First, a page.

Hookworms: The Hum – album reviewHookworms – The Hum (Weird World)

LP / CD / DL

Out Now

Leeds-based Hookworms have quite a reputation to uphold. Local legends in their own right, the band have also helped out on production duties for a number of smaller bands in Leeds. Attention turned to themselves however, the band have just released their much anticipated third album. Louder Than War’s Josh Nichol reviews.

Hookworms have had a short history of punk-influenced noise-rock. Their debut album, Pearl Mystic, had the right combination of pop and garage-rock, but in their own words they feel they  ‘were writing Pearl Mystic to an audience in the same way your diary has an audience. It’s written to one but if no one ever reads it that’s not a big deal.’

With their upcoming LP, The Hum, there is a slight difference. This time there is a clear audience, whether they like it or not. The first record was released to such widespread acclaim, receiving plaudits from The Guardian, Uncut, the BBC, NME, Drowned in Sound and Loud & Quiet.

The record opens with the track, The Impasse, a short but deliberately simple introduction. It’s a two minute, heavily distorted punk song that provides a fitting opener to an album that will take you through various sonic platforms.

The second album, as a concept, doesn’t need to fit the same demands that a debut does. It can stray from the path and do things an album typically “shouldn’t” do. Third track, iv, is three minutes of noise (or a hum… a hum that continues to be a resounding theme throughout), a tool seemingly used for atmospheric purposes.

The Hum is very patiently constructed. In parts it can vary from Sonic Youth territories towards a more playful and distorted Patti Smith, in particular, slowing down pace in full swing and then bringing it back up towards a climactic but simple finish.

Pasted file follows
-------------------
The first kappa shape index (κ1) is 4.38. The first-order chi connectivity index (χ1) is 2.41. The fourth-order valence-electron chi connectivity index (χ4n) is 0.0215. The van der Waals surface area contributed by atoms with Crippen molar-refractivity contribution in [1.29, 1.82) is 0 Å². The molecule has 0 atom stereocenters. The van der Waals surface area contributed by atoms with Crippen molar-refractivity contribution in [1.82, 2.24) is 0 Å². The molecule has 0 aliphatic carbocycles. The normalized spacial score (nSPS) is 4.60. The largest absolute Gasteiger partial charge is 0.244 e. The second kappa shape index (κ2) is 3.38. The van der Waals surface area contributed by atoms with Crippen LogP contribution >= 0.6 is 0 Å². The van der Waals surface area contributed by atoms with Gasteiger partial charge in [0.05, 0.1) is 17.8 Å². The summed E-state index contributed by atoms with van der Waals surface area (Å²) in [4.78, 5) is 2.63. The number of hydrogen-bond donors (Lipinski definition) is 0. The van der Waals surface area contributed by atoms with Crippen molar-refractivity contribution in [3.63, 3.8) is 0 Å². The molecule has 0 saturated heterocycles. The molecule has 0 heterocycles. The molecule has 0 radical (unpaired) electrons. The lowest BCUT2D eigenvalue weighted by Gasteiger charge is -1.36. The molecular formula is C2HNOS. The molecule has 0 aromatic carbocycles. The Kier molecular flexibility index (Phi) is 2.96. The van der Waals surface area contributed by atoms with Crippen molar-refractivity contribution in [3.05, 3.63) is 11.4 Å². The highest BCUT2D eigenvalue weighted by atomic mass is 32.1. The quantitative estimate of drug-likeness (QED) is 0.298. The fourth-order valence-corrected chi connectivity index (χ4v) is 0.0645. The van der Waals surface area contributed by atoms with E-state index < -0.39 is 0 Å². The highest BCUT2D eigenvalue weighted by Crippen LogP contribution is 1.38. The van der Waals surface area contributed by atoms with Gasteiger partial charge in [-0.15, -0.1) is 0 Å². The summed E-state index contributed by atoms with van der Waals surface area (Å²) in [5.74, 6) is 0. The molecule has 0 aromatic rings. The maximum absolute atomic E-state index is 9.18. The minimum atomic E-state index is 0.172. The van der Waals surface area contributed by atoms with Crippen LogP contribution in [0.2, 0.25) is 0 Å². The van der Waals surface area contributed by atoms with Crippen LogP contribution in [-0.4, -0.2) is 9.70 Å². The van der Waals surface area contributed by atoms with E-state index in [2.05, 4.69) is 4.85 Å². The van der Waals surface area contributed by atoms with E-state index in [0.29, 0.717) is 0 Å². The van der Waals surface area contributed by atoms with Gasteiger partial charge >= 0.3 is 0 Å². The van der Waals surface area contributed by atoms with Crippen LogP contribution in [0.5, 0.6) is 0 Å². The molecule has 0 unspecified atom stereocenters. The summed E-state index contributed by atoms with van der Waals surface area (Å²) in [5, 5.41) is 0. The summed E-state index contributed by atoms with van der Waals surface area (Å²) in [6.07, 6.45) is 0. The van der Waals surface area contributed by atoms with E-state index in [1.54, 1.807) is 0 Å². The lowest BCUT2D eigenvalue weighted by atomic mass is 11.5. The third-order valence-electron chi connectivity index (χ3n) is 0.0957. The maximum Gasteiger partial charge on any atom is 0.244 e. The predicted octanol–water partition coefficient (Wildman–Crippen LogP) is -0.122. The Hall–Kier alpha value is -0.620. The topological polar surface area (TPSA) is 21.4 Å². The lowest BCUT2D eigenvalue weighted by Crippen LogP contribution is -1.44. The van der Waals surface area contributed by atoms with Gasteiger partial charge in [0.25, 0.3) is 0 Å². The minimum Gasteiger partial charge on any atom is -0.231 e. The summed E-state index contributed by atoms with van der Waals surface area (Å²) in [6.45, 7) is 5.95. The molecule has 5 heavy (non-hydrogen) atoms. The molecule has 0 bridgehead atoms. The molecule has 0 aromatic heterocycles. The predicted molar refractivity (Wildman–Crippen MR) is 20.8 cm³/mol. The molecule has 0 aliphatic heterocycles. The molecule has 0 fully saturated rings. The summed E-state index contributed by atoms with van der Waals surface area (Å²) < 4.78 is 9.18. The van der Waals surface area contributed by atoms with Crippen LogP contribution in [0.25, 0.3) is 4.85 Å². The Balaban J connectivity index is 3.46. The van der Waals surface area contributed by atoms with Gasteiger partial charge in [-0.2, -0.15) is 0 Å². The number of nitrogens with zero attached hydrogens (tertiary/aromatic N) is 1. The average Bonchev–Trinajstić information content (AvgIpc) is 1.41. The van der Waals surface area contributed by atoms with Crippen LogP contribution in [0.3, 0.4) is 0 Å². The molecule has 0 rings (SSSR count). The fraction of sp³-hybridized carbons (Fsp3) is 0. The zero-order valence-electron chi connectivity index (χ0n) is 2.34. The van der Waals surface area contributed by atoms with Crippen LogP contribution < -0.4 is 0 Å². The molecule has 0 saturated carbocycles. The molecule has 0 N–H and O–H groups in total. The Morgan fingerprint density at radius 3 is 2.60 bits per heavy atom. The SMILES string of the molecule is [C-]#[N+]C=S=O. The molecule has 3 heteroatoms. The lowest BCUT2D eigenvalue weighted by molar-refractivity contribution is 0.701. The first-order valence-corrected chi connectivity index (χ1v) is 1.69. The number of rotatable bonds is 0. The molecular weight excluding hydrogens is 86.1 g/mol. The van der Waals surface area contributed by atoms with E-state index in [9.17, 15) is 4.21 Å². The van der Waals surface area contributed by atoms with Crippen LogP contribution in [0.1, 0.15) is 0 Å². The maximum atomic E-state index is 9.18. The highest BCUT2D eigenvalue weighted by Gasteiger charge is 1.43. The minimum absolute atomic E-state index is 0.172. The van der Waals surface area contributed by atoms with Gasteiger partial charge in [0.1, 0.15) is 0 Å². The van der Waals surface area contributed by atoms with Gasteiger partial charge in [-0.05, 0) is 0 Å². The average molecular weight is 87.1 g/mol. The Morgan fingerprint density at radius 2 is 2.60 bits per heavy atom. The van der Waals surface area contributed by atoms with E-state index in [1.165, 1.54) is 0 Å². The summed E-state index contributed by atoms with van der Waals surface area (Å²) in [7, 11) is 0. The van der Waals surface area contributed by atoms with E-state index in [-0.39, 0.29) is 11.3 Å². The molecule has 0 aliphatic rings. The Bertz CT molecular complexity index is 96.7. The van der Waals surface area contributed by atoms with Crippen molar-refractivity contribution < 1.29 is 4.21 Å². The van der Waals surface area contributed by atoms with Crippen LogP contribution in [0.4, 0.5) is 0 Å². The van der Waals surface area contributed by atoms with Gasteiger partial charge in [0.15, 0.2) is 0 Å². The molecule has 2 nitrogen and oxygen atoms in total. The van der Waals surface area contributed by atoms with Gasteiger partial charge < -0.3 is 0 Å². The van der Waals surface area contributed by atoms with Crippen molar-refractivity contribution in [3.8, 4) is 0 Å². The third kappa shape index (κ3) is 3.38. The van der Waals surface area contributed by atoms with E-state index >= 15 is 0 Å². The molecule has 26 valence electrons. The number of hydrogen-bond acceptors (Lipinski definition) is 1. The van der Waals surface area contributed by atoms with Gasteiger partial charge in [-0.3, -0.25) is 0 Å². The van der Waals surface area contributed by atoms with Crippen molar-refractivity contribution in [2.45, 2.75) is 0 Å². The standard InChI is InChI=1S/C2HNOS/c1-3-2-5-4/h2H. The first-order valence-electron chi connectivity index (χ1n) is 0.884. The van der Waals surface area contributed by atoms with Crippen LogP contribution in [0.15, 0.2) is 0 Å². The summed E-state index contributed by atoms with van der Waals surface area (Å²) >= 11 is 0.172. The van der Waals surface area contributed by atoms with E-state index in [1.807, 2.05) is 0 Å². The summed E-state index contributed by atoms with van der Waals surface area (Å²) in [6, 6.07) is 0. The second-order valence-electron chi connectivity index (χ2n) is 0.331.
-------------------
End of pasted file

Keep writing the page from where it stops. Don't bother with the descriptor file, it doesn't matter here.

The breadth of the album itself is shown through various psychedelic and experimental influences, whether deliberate or not, seeping through the main body of work. Off Screen is described by the band as ‘probably the most depressing song on the record’ and that is true in a sense. However, it has the same uplifting and transcendent sensation that a My Bloody Valentine or Mogwai track gives its audience.

The Hum comes 18 months after Hookworms’ debut album. It manages to push the boundaries of what is expected from a relatively new band.

Having gained its audience already, the band’s style has managed to subvert and gain more personality in the process, leaving an album of exhilarating character and growth to add to their body of work so far.
Hookworms: The Hum – album review
The tracklisting for the album is as follows:

  • 1.      The Impasse
  • 2.      On Leaving
  • 3.      Iv
  • 4.      Radio Tokyo
  • 5.      Beginners
  • 6.      V
  • 7.      Off Screen
  • 8.      Vi
  • 9.      Retreat


The Hum will be available on vinyl (WEIRD040LP), CD (WEIRD040CD), and digitally (WEIRD040D).

There is also a limited pressing, deluxe edition of the album (WEIRD040LPX), featuring a die cut sleeve, 180g heavyweight transparent vinyl, a bonus 7” with new tracks and MP3 download.

Hookworms can be found on their personal website: parasiticnematode.blogspot.com, Facebook and they tweet as: @HOOKWORMS.

All words by Josh Nichol. More from Josh can be found at his Author’s Archive.

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Manchester-based writer and promoter. Currently putting on gigs for Glass Onion. Contact me at joshnicol@live.co.uk. Follow me at @JDNicol.


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